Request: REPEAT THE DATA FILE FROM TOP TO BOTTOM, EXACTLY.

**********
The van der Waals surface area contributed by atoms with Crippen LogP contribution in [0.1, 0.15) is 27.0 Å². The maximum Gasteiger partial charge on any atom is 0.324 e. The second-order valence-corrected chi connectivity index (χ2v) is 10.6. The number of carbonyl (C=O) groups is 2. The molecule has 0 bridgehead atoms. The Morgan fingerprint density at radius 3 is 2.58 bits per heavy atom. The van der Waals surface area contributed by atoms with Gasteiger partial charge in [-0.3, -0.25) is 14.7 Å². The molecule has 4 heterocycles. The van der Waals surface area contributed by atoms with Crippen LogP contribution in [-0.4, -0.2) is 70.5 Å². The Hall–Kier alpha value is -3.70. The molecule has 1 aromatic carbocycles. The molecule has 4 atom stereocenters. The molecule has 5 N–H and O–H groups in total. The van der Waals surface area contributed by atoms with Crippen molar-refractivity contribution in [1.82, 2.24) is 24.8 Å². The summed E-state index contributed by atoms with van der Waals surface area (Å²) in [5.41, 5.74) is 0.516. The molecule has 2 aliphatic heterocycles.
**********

The van der Waals surface area contributed by atoms with Crippen LogP contribution in [0.1, 0.15) is 27.0 Å². The maximum Gasteiger partial charge on any atom is 0.324 e. The second-order valence-corrected chi connectivity index (χ2v) is 10.6. The number of carbonyl (C=O) groups is 2. The molecule has 0 bridgehead atoms. The Morgan fingerprint density at radius 3 is 2.58 bits per heavy atom. The van der Waals surface area contributed by atoms with Gasteiger partial charge in [-0.3, -0.25) is 14.7 Å². The molecule has 4 heterocycles. The van der Waals surface area contributed by atoms with Crippen LogP contribution in [-0.4, -0.2) is 70.5 Å². The Hall–Kier alpha value is -3.70. The molecule has 1 aromatic carbocycles. The molecule has 4 atom stereocenters. The molecule has 5 N–H and O–H groups in total. The van der Waals surface area contributed by atoms with Crippen molar-refractivity contribution in [1.82, 2.24) is 24.8 Å². The summed E-state index contributed by atoms with van der Waals surface area (Å²) in [5.41, 5.74) is 0.516. The molecule has 2 aliphatic heterocycles.